COLUMBIA, SC — Dashcam video captured the moment an unarmed man was shot by a state trooper while being confronted about alleged not wearing a seatbelt.
The motorist, 35-year-old Levar Jones, pulled into a Columbia convenience store parking lot on September 4th, 2014.
South Carolina State Trooper Sean Groubert was lurking in his cruiser adjacent to the parking lot, and watched as Mr. Jones slowly pull his white pickup truck into the lot. Officer Groubert waited a moment for Mr. Jones to park, then pulled his cruiser up behind the truck.
The reason for approaching Mr. Jones, it was later revealed, was that Officer Groubert allegedly witnessed the driver pulling into the parking lot without a seatbelt on.
Video shows that Mr. Jones had already parked and exited his vehicle when the officer pulled up behind him. Officer Groubert exited his cruiser, and gave instructions for Jones to produce his driver’s license.
Mr. Jones responded to the officers directions by turning around and leaning into his vehicle to find his license. Seeing this, the trooper immediately drew his gun and began to shout at Jones.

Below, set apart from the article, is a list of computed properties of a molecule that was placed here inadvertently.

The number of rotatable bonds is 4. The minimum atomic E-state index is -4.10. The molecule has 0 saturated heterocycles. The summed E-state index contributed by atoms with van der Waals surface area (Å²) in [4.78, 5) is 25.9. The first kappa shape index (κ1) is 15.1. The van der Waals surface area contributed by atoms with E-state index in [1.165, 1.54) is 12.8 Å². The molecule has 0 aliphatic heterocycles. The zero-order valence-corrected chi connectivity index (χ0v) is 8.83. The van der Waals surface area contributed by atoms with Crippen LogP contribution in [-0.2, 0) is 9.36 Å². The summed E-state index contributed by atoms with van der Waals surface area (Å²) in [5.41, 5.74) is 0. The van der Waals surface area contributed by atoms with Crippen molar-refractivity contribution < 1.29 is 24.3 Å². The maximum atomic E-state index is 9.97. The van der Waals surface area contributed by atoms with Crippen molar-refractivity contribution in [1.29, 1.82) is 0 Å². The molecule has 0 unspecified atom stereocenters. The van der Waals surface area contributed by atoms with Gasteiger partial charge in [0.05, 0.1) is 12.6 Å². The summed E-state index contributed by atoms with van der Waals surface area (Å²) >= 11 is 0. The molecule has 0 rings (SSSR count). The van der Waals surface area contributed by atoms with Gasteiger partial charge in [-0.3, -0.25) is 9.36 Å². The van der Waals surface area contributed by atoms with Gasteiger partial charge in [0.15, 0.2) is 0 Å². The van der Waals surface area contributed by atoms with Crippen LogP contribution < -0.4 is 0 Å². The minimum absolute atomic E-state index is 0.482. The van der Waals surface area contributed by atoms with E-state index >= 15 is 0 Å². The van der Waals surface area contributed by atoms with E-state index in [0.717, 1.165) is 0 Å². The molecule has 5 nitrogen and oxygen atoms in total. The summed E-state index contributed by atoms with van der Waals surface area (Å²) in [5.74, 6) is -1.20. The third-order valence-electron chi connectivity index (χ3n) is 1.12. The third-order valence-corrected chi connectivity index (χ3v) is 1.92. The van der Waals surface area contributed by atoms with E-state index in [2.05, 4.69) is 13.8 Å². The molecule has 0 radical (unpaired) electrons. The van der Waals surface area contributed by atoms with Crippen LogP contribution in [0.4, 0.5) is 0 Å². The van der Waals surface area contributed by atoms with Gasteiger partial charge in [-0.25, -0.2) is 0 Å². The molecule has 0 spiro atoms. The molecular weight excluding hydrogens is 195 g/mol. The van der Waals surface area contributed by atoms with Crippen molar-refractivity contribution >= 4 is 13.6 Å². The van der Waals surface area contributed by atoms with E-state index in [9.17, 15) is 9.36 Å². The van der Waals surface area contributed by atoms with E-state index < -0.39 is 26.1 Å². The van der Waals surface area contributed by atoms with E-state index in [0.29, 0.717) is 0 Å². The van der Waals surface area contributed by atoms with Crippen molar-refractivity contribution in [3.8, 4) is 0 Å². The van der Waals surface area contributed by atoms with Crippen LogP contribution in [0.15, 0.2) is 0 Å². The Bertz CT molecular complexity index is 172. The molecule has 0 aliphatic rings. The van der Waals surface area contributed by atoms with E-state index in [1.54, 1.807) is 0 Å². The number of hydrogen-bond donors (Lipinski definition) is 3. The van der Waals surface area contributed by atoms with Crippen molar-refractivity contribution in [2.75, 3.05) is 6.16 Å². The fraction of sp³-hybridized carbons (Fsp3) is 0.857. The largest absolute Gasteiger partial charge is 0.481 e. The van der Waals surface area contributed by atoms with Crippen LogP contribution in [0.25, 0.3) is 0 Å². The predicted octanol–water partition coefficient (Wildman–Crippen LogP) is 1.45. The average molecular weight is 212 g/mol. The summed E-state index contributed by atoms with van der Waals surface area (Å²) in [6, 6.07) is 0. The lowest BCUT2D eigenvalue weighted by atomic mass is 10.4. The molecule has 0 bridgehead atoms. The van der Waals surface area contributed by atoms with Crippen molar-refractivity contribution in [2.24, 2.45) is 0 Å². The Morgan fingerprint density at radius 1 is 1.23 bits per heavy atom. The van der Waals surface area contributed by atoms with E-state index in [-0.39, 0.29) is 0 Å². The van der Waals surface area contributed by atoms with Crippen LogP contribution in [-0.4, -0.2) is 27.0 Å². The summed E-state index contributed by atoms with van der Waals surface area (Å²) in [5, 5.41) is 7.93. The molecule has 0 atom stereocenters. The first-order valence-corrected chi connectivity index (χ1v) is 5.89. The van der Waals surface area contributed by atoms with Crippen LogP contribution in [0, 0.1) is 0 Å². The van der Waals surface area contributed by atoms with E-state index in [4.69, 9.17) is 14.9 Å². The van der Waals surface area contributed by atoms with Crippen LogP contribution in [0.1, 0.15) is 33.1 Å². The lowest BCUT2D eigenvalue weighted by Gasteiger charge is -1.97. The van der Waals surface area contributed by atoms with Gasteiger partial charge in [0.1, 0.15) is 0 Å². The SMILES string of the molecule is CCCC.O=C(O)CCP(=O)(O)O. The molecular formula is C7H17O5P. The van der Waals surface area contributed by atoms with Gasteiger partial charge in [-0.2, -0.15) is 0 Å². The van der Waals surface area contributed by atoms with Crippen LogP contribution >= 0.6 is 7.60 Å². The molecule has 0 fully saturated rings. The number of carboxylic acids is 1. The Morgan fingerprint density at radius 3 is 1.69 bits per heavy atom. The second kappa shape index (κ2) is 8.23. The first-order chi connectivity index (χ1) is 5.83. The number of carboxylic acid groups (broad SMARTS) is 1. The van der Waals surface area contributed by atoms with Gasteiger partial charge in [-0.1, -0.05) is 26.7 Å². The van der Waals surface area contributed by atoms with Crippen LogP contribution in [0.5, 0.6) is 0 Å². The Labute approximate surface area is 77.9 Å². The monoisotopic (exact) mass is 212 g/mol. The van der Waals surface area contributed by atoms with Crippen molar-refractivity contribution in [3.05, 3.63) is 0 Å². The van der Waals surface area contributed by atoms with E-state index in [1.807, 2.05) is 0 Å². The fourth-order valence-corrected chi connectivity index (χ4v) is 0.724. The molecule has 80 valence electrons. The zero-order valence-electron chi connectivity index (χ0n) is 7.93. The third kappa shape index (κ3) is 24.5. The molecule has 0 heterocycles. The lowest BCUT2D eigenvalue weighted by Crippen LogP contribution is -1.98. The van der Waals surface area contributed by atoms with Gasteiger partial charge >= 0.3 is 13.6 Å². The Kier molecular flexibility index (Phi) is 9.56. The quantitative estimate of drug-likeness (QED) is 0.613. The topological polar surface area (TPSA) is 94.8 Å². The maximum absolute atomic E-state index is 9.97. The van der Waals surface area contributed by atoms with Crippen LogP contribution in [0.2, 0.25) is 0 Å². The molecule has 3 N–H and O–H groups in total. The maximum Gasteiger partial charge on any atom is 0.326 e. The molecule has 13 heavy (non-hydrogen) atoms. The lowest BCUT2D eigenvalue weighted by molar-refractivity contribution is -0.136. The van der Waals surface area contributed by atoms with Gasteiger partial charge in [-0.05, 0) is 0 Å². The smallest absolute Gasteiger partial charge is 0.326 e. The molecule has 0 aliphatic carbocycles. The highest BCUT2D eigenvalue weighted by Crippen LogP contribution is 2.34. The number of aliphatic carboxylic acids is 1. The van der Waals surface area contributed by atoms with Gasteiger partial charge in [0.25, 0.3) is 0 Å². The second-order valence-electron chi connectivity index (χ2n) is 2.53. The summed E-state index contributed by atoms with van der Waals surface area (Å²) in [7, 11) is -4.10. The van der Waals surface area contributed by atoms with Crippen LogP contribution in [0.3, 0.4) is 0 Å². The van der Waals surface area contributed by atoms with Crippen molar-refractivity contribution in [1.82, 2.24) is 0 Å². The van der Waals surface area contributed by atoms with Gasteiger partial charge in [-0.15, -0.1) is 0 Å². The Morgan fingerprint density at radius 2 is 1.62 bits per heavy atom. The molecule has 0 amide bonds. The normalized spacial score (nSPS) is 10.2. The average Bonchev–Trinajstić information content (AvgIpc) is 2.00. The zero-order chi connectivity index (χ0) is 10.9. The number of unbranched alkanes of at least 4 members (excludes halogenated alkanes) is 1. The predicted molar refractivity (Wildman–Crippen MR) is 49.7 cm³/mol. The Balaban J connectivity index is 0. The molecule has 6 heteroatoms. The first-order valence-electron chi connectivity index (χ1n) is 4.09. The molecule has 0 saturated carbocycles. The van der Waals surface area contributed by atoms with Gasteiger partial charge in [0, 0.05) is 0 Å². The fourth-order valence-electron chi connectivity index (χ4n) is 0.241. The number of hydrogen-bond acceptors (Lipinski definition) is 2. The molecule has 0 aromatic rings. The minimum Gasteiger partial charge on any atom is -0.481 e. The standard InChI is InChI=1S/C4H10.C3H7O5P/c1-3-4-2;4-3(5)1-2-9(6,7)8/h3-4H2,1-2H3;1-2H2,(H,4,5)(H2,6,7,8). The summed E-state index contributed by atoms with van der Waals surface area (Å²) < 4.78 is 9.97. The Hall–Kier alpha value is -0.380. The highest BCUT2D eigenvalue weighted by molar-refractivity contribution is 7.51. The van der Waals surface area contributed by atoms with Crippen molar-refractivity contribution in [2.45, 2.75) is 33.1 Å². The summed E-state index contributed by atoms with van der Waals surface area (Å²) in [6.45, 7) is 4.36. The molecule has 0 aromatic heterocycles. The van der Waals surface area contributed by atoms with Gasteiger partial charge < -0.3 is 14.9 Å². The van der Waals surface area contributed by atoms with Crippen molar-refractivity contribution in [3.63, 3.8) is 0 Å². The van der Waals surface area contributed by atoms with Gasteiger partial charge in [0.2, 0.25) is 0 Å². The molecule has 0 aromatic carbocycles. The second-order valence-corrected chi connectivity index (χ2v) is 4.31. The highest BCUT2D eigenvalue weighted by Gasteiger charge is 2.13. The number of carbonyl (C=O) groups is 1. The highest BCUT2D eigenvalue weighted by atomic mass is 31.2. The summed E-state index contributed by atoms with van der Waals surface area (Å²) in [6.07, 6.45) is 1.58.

“Get out of the car!” the trooper shrieked. He began firing his pistol at Mr. Jones’ back.
Jones, who was unarmed, was struck in the hip with a bullet, and pleaded for the officer to stop.
After 2 shots were fired, Mr. Jones backed up, with his hands clearly in the air. The trooper fired at least 2 more times.
“I just got my license. You said get my license,” Mr. Jones could be heard saying on the video.
“Sir, why was I shot? All I did was reach for my license,” Mr. Jones asked the officer. “I’m coming from work.”
See the video below:
The incident offers another stark reminder that dealing with the police is inherently dangerous. Officers are inundated with training videos that cause them to interpret deadly threats when they do not actually exist. Paranoid law enforcers have been known to shoot people holding their wallets, walking canes, hats, video game controllers, and sometimes nothing at all.
Even when the “suspect” has done nothing wrong, and the interaction is over some menial infraction, the outcome can be deadly.
* * * * *
In a somewhat surprising display of accountability, the South Carolina State Police fired Sean Groubert within a week of the shooting. He was also charged with “assault and battery of a high and aggravated nature,” a charge that could lead to up to 20 years in prison if convicted.
Groubert’s defense attorney argues that the trooper reasonably feared for his life because he thought Mr. Jones might have been reaching for a gun.
Levar Jones was hospitalized for his wounds and released. He is expected to recover.